I will have to try this....

post #15 of 30
Quote:
Originally Posted by iacas View Post

I put the white of the ball facing up. No alignment lines.

 

I do the same thing. I read many years ago on David Orr's site that the line can mess you up more than it can help you. So I stopped. 

 

My unscientific study finds that my putting is more consistent, but not all much better or worse.

post #16 of 30

I use to putt with a guide, i now don't. The reason, i am a stickler for geometric perfection sometimes. What drove me nuts is when i put the ball down, to line up the putt, the imperfections in the green would make the ball slightly move, now the line is off. God forbid if i put the ball on the wrong aim line, then i have to redo it again, it was just annoying.

 

What i do is find my tangent line to the arc i want the putt to go on, then i just pick a point 1-2 inches infront of the ball and line up to that. I know the closer the point to the ball i can aim over the more on the tangent line i am at. 

 

I know some people feel like, if they get the aim line on the ball were they want, and line up to that it free's them up. I find it the opposite, i will stress over it so much, it just consumes my putting. I rather just go with looking at nothing on the ball. 

post #17 of 30
  1. Have a good fitter adjust your putter to match your stroke and aim.  The fitter uses a laser to show where the face is aimed.  For me, I was off about 1.5" to the left of the center of the hole.  My putter was adjusted to lie a bit flatter for my stroke and alignment.  After adjustment, I was dead center.
  2. Second:  Advice given to me before taking AimPoint from Erik was to practice getting balls to start on the intended line.  You can aim correctly but be off on your stroke.  What I did was find a flat 3 foot section on my putting mat.  I took a chalk string (used by carpenters ,found at any good hardware store) and created a line.  Then I practiced putting to keep that ball on the line.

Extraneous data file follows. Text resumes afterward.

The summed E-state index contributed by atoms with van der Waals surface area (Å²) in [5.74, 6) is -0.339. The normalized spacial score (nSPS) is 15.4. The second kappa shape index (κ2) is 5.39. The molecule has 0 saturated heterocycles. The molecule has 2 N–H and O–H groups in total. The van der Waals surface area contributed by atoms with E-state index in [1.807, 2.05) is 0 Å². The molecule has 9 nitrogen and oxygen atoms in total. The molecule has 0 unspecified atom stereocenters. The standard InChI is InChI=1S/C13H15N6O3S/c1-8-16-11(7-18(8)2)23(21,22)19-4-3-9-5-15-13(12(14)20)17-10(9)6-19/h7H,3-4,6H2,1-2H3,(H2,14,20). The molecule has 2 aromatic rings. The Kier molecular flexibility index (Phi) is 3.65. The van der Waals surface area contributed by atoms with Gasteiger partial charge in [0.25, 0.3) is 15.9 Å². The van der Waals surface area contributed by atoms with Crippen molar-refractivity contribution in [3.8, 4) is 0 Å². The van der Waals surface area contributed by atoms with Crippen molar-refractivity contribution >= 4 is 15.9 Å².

3. Another drill without the line is to place another ball about 1 foot away from the ball you are hitting.  Line up to putt your ball to hit the other ball dead center.  You can increase the distance to make it harder.
  4. When I putt on the course, I either line up my putter to the aimpoint or for longer putts, to a point much closer to the ball that lines up with the aimpoint.
  5. Dave Stockton recommends to pick a point 2 to 3 inches in front of the ball and only concentrate on rolling to ball over the point.
post #18 of 30
Thread Starter 
Quote:
Originally Posted by boogielicious View Post

  1. Have a good fitter adjust your putter to match your stroke and aim.  The fitter uses a laser to show where the face is aimed.  For me, I was off about 1.5" to the left of the center of the hole.  My putter was adjusted to lie a bit flatter for my stroke and alignment.  After adjustment, I was dead center.
  2. Second:  Advice given to me before taking AimPoint from Erik was to practice getting balls to start on the intended line.  You can aim correctly but be off on your stroke.  What I did was find a flat 3 foot section on my putting mat.  I took a chalk string (used by carpenters ,found at any good hardware store) and created a line.  Then I practiced putting to keep that ball on the line.  
  3. Another drill without the line is to place another ball about 1 foot away from the ball you are hitting.  Line up to putt your ball to hit the other ball dead center.  You can increase the distance to make it harder.
  4. When I putt on the course, I either line up my putter to the aimpoint or for longer putts, to a point much closer to the ball that lines up with the aimpoint.
  5. Dave Stockton recommends to pick a point 2 to 3 inches in front of the ball and only concentrate on rolling to ball over the point.

I had a fitter match me up to this putter and he changed the length and lie of the putter for my particular stroke.

 

I am going to try the chalk line drill again just to make sure I'm starting it where I want it (last time it did that it was spot on). 

 

A little note and you guys might find this kind of dumb but I think my issue is with eye dominance.  Last night I lined the ball up (from behind it) then stood over it and sure enough it was left.  I then got behind it again and tilted my head to the right which allowed me to see it the way it was left.  Once I tilted my head and lined up the ball to the center of the cup (from my perspective) I stood over the ball again and sure enough it was lined up right into the hole! 

 

I will keep trying this to make sure it is correct, but I think I'm on to something! 

 

BTW Thanks for all of the advice guys!